My guy Andy Purdy of Windsor Place checked in last week on the Bishop Ford basketball reunion gathering.
What’s up Red,
Wanted to fill you in on the basketball reunion we held in December. It was great seeing these guys. Unfortunately, I ruptured my Achilles tendon during the game. I had surgery the following day and now have an 8 month recovery period.
(Click Image to Enlarge)
Andy Purdy is one of the many good dudes from the neighborhood. Thanks for filling us in…Hope you get better soon!
Too bad the New York Jets lost to the Pittsburgh Steelers in the AFC championship game yesterday. It has been a very long time since New York has sniffed the Super Bowl.
I’m sure Billy Ryan (a huge Steelers fan) and Randy Reis (Jets fan) watched the game together.
Pete Iulo has to be in a bad mood today.
Oh well, let’s go get a snack!
Good luck to the New York Jets tonight as they take on the Pittsburgh Steelers in the AFC Championship game.
I know for a fact Pete Iulo is excited about this one.
When I was a kid my mother bought me a Joe Namath jersey. I think 7 kids in the neighborhood had the same exact one.
My favorite Jets of all time:
As a kid growing up, I was never into school. Matter of fact, I despised it. For all who visit the blog, you are well aware of my academic situation as a teen. Thank God my wife talked some sense into me and straightened my ass out by setting me straight on the importance of school.
Today, I’m a big believer in education. Our daughter does pretty well and she loves attending class each day. Thanks to Container Diaries visitor Ken, for the heads up on this story from the New York Times about a new school inside the old John Jay High School located on 7th avenue (like others from the neighborhood, I spent a minute there). Standards look pretty high at the place where John Corrar, Patty Burns, Michael Bundrick, the Ryan brothers, Jack & Billy, and Ron Hardy all played their high school basketball. But shouldn’t standards and attendance be high for our kids today?
The new school, Millennium Brooklyn High School, will open in the fall, sharing space with three high schools and a middle school that occupy the old John Jay High School building. It is expected that the middle school will eventually move elsewhere. The new school is an offshoot of Millennium High School in the financial district of Manhattan, whose competitive admissions process requires high grades and near-perfect attendance from its applicants.
Container Diaries contributor Jimmy Sullivan recently mentioned a person from the neighborhood that everyone I’m sure remembers. He was a hard-working man who ran a business located on Sherman Street right off the corner of 11th avenue across the street from P.S. 154 schoolyard. I’m talking about Nat.
If you ever played basketball or softball in P.S. 154 I’m sure you recall getting a drink of water from the pitcher that he kept for all the boys in the neighborhood.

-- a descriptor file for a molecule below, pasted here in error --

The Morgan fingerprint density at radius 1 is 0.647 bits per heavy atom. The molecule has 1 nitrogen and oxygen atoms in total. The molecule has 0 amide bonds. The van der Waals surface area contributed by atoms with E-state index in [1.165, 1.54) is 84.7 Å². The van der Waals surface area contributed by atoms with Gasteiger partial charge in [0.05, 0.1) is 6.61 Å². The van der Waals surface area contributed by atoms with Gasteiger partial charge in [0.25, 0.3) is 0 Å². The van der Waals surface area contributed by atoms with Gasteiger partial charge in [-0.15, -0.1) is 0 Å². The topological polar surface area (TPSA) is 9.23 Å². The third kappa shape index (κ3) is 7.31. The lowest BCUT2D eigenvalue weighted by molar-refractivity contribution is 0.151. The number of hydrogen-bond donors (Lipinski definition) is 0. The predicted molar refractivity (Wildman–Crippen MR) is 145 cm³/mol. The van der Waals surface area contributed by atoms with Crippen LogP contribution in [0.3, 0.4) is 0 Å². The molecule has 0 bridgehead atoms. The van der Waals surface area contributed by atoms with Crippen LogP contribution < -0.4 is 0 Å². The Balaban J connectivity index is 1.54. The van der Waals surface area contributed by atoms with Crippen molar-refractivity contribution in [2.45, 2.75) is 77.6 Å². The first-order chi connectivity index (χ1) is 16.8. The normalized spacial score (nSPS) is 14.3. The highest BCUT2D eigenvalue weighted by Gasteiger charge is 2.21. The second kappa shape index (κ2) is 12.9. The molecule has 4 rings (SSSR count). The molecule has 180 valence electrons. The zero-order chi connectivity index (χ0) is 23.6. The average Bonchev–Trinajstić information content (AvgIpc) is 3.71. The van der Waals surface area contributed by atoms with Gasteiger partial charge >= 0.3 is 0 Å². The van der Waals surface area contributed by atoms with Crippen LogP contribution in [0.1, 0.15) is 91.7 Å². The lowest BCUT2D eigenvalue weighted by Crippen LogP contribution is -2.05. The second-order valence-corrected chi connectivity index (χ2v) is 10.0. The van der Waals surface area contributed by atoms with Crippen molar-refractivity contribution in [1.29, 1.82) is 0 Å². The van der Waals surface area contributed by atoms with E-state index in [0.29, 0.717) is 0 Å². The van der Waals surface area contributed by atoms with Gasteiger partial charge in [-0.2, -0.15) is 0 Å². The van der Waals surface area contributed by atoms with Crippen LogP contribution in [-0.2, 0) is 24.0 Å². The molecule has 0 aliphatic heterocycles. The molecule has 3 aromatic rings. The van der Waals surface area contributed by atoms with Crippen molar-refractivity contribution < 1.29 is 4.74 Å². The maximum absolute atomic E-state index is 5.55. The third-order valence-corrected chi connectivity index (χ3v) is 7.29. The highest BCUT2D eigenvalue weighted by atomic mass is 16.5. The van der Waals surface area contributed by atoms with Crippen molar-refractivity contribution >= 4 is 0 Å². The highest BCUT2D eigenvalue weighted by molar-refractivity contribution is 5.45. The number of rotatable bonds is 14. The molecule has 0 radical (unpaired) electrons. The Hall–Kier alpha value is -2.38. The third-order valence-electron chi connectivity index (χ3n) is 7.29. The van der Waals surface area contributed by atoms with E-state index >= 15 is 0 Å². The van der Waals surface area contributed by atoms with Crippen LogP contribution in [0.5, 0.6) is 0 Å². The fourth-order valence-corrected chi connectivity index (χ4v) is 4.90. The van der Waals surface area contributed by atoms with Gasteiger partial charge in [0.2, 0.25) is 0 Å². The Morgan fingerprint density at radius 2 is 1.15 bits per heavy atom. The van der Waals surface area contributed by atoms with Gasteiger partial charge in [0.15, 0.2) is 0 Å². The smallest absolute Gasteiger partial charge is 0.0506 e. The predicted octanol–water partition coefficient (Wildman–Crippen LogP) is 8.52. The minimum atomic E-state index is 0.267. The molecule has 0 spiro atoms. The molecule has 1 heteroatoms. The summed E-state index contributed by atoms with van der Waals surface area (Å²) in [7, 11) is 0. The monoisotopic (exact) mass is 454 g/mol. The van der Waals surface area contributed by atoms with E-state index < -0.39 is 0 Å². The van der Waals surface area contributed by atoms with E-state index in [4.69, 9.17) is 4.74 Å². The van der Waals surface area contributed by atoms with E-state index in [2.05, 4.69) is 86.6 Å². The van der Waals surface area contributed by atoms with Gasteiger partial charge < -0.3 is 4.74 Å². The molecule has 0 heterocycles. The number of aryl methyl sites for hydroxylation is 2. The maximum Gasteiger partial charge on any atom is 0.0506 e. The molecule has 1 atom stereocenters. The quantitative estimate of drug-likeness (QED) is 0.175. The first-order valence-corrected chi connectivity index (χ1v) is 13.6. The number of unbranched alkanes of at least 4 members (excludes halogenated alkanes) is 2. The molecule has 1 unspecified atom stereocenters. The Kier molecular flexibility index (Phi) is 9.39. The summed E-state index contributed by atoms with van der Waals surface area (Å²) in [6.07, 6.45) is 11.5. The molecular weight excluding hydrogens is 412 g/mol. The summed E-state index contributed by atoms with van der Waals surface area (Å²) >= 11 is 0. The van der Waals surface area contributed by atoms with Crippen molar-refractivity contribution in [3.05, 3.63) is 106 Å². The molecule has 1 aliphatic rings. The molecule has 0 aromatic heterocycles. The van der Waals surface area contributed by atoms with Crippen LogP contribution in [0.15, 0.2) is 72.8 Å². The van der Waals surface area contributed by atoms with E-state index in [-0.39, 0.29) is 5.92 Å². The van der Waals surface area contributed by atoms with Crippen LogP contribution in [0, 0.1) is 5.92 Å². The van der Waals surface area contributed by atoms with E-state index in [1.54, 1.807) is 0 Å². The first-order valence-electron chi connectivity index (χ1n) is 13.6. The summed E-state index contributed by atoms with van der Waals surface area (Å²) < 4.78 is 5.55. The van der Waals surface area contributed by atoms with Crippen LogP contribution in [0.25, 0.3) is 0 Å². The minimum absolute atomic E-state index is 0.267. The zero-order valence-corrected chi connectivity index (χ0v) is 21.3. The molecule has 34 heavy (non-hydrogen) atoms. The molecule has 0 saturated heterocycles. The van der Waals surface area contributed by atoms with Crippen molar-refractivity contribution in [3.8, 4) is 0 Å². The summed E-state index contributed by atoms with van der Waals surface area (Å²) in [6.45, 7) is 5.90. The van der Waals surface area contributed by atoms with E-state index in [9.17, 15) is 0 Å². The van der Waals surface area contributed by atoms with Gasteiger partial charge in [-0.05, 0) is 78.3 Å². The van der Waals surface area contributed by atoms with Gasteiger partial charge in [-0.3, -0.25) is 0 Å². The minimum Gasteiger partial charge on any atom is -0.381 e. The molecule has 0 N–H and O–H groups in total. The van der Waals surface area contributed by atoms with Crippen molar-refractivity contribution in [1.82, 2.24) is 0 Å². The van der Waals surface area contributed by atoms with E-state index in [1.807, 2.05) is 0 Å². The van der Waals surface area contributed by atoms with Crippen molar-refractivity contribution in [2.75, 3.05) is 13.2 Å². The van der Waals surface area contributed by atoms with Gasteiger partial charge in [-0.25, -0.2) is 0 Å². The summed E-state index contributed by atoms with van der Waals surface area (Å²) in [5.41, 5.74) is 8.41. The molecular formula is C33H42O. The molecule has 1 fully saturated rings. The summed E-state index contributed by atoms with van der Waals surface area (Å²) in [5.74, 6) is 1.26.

A great act of kindness.
Imagine store owners doing that today?
The best was sitting around on the sidewalk outside the Cleaners and shooting the bull with your friends.
Do you remember Nat?
The following blog entry is a revision of an earlier entry composed back in 2008 titled, ‘Crossing the Border‘.
I’m not sure where the cut-off was or is for our neighborhood but places like 5th avenue, 7th avenue, 8th avenue, 21 street, St. Saviour Parish and I.H.M. Parish were locations where I met a lot of outstanding people during my days of growing up in Holy Name.
What about when you were a youngster, say from the ages of 13 through 18? Did you meet anyone from outside the neighborhood that you became good friends with over the years?
Before you ventured out, did you have a preconceived notion about that particular neighborhood? The kids living there? Did you think they were richer, smarter, or even tougher? Maybe you thought they were better athletes?
I loved our rivalry with I.H.M in basketball. Remember their gym with the stage behind the basket; the half-moon backboards on the side? I used to love the ‘chute’ that went alongside the stairs which led to the locker rooms. We used to get screamed at for sliding down.
When I was a teenager I was able to meet guys like Jackie and Billy Ryan, Randy Reis, Turk, Ron Hardy, Chris Ryan and Danny Leary from down at I.H.M; I had the pleasure of hooking up with them down at East 5th street park; it was actually a great run; you always looked for the best comp. Do kids do that today?
Jackie’s the best. I have known him since I was 14 years old. To this day we still chat. The guy has made a living from his passion; basketball. Check out his website, he’s making things happen.
Turk’s another one; a friend for life. He’s always been there for me with outstanding advice and words of encouragement while I go through my coaching career. I could never forget how he came to my rescue at my first basketball camp at the age of 14 when some kids tried to ‘clown’ me.